If someone dies without a will (or without one that is valid), the intestacy rules dictate how much of their estate their partner, children and other relatives inherit.
Legislation passed yesterday – the Administration of Estates Act 1925 (Fixed Net Sum) Order 2020 – increased the legacy that a person would receive from their spouse/civil partner’s estate if they passed away without a will from a maximum of £250,000 to £270,000 from 6 February 2020. The figure is roughly calculated by reference to the increase in the consumer prices index since the last increase in 2014.
If the deceased has children then, after the legacy to the surviving spouse/civil partner, the remainder of the estate would then ordinarily be split 50% to the surviving spouse/civil partner and 50% to the deceased’s children.
For many families, this is not ideal and can cause significant issues that could have been avoided if legal advice had been sought and an appropriate will drafted to ensure a person’s estate is inherited as they wish.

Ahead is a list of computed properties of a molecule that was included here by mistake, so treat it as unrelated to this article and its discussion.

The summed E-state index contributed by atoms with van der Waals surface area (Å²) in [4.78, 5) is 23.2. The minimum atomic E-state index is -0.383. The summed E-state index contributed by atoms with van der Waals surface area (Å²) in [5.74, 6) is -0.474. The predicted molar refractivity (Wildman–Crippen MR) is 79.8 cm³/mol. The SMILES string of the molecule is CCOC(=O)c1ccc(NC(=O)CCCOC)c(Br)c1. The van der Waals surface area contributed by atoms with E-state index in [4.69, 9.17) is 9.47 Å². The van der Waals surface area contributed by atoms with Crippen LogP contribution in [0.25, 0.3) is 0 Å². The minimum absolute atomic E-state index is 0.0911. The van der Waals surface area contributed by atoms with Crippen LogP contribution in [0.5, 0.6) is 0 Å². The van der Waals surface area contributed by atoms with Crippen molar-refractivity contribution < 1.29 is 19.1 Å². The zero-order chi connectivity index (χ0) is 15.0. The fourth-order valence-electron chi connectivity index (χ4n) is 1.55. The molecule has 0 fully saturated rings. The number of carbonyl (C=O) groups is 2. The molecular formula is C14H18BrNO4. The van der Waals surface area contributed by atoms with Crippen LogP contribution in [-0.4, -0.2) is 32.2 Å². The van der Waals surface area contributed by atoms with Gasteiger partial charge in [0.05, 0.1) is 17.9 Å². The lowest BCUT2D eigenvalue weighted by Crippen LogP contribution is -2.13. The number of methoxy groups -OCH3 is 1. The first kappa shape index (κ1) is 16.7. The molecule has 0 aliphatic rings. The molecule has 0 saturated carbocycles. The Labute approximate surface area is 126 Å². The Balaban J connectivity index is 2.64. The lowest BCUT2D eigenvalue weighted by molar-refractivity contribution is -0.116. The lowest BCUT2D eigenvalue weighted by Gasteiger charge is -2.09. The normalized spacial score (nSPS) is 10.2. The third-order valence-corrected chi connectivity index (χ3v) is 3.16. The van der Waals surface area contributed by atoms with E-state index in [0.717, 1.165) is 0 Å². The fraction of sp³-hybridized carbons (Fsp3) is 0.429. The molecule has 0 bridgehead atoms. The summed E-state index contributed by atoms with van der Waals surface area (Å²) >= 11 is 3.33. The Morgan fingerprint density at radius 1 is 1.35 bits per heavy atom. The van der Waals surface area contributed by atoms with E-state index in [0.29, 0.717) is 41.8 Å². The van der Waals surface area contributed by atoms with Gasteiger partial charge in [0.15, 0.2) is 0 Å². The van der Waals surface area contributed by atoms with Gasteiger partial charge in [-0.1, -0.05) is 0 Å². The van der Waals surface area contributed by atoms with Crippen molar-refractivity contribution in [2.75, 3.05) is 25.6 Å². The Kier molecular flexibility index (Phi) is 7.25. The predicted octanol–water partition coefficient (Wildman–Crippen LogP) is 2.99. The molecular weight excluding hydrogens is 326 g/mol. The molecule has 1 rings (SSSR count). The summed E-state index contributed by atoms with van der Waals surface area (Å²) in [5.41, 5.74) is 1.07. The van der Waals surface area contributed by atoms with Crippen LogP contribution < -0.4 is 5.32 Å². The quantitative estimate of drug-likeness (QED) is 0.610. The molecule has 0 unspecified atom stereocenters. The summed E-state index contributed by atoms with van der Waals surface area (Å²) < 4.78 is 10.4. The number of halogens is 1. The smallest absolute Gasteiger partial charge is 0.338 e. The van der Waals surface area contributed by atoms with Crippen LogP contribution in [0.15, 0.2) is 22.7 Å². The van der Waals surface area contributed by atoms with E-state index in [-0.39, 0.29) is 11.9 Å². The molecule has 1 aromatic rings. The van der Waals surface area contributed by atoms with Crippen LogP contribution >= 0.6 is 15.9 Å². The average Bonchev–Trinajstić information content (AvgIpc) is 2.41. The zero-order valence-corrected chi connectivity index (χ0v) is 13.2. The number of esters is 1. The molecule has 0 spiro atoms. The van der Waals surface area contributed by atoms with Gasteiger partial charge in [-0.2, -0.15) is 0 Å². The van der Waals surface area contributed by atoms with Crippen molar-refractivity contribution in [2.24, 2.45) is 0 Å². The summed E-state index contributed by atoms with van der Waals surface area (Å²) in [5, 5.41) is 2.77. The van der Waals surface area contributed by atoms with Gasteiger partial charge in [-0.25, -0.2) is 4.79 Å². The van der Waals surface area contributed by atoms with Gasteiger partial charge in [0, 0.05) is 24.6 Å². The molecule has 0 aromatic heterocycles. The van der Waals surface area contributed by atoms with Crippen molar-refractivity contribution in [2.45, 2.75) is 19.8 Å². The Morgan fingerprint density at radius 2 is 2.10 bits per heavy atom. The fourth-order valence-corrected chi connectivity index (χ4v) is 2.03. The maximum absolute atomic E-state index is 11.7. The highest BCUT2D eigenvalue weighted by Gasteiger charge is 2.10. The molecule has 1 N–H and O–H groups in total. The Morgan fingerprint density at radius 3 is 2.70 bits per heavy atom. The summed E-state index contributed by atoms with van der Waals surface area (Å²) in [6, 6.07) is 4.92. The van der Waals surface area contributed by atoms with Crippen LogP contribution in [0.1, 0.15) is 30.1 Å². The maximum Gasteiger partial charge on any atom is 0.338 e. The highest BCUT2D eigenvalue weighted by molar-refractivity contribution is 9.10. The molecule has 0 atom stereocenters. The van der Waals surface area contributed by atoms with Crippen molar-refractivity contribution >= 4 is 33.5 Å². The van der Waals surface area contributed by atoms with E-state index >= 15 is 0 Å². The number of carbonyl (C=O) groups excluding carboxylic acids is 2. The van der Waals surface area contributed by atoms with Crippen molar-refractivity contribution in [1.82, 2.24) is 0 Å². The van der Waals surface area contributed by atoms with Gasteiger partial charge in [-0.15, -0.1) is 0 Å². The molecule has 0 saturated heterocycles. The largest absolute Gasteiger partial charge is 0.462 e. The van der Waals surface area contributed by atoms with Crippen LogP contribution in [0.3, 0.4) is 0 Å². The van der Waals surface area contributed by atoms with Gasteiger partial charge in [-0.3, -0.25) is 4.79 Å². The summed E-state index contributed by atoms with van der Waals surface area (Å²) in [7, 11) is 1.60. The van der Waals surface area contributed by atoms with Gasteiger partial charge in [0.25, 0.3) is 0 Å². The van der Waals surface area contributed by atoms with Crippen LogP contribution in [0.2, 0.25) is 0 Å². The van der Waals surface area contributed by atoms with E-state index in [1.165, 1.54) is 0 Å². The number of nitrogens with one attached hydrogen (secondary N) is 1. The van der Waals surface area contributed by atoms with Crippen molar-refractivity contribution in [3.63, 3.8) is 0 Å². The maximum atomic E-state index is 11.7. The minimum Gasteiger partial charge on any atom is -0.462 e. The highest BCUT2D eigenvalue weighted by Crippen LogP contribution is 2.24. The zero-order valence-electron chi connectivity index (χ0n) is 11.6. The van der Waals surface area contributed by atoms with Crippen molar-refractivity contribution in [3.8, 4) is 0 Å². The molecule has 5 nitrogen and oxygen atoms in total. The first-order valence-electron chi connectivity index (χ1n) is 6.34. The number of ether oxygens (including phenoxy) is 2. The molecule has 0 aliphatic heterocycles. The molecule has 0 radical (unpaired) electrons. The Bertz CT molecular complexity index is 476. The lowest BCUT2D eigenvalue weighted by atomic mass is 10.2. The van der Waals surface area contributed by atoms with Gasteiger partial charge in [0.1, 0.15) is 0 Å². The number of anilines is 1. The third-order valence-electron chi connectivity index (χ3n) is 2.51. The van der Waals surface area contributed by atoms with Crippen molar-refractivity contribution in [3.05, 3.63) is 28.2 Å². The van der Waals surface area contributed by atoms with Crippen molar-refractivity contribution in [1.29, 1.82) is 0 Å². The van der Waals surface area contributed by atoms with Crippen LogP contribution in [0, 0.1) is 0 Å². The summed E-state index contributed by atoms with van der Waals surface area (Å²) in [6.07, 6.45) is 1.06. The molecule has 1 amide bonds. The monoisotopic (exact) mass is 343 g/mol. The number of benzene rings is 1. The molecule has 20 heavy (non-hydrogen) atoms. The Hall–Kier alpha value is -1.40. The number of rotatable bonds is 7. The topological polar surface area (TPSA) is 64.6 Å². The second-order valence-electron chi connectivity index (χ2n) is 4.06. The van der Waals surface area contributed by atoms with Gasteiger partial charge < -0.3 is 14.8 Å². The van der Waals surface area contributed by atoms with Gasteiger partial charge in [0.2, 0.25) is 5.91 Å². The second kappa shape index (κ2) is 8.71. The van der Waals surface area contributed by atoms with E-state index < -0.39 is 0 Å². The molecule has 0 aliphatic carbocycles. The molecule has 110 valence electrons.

The intestacy rules are almost always inappropriate for unmarried couples, especially those living together or otherwise financially intertwined. An unmarried partner would not stand to inherit any part of the other’s estate. The estate would instead be inherited by the deceased’s children, grandchildren, parents, siblings, nephews/nieces etc, roughly in that order of priority. That can cause a significant issue for the surviving partner which, again, can be avoided with a carefully prepared will.
If the intestacy rules do not make reasonable provision for a spouse/civil partner or anyone who is financially dependent on the deceased, then a claim may be brought against the deceased’s estate. Such claims are notoriously time-consuming, costly and distressing for those involved.